Pick almost any of the NFL's major offensive statistical categories and there's a good chance the Carolina Panthers are at or near the bottom of it:
Last in points per game.
Last in turnovers.
Next to last in total offense.
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Twenty-eighth in passing yards.
The Panthers downplayed their struggles during the preseason, when they failed to score an offensive touchdown. But those problems have spilled into the regular season for a team averaging one touchdown and four turnovers.
Carolina tight end Jeff King believes three games are too small of a sample size to make lasting judgments of an offense that already had a change at quarterback and is still trying to develop rhythm and consistency.
"Stats are stats. There's teams out there that are 3-0 and the stats are going to be skewed.
"Three games isn't enough to say, 'Hey, you guys are (crappy) and you guys are good,'" King said Monday. "It's going to take four or five more weeks to get a handle on this is what we don't do well, this is what we do well."
The Panthers, 0-3 for the second consecutive season, were expected to run the ball well. Carolina was third in the NFL in rushing last year, when DeAngelo Williams and Jonathan Stewart became the first tandem in league history to each run for 1,100 yards.
But defenses have been bringing a safety up and stacking eight men near the line of scrimmage to limit the Panthers' rushing attack, and daring their young quarterbacks to beat them.
That has not happened much. Jimmy Clausen's 44-yard pass to Brandon LaFell in Sunday's 20-7 loss to Cincinnati was just the fourth completion longer than 25 yards. Meanwhile, the Panthers are averaging 3.6 yards per carry - down from a 4.8-yard average in 2009.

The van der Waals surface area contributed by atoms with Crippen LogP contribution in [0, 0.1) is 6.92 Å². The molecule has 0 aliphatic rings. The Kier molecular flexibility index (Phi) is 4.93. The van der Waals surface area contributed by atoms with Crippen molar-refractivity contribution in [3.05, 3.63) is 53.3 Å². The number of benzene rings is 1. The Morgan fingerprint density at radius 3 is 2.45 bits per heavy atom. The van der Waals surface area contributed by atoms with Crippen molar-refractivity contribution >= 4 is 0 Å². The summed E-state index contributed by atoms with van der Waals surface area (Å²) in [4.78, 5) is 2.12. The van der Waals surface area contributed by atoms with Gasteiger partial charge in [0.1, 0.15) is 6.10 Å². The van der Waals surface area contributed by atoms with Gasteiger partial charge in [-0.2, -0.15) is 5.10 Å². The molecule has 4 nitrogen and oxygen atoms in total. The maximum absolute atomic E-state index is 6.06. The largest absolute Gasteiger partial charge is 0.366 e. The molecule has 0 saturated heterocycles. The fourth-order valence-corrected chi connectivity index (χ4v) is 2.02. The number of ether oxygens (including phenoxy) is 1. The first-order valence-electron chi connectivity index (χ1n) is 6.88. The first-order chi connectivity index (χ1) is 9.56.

"With a single, high safety, you've got to make plays down the field throwing the ball. And still run the ball. You get 3 or 4 yards every time," Clausen said. "But when there's plays to be made in the passing game with eight guys in the box, you need to make some plays."
Clausen "more than likely" will make his second NFL start this week at New Orleans, Panthers coach John Fox said.
Clausen completed 16 of 33 passes for 188 yards against the Bengals, but had a hand in three turnovers, including a fumbled snap on the Panthers' third offensive play.
Fox said Clausen did "pretty well" identifying fronts and was "pretty quick" getting rid of the ball in the pocket. But as was the case when Matt Moore started the first two games, turnovers continue to plague the Panthers.
Carolina has an NFL-worst 12 giveaways, including 10 by the quarterbacks.
The turnovers have become so prevalent that Fox is categorizing them.
"The variety last week was more sack-fumbles. This week they were just fumbles, whether it be in the run game or the center-quarterback exchange," Fox said. "But either way, they're turnovers that give the short field for the opponent."
They also have helped keep the Panthers out of the end zone. Moore had three red-zone interceptions in an opening-week loss to the Giants, while two of Clausen's turnovers against Cincinnati came at or inside the Bengals' 25-yard line.
Clausen said the giveaways and a couple of low throws were the most glaring errors from his first start, but he does not plan to dwell on them.
"From this point on," Clausen said, the Panthers would "go out to practice with a sense of urgency and get better."
The offense, in particular.
"Sometimes we feel like we're not doing our job, picking up our part of the bargain. We want to do that," said King, the fifth-year tight end. "Defense has given us ample opportunities to win. We just need to hold on to our part of it. And we will."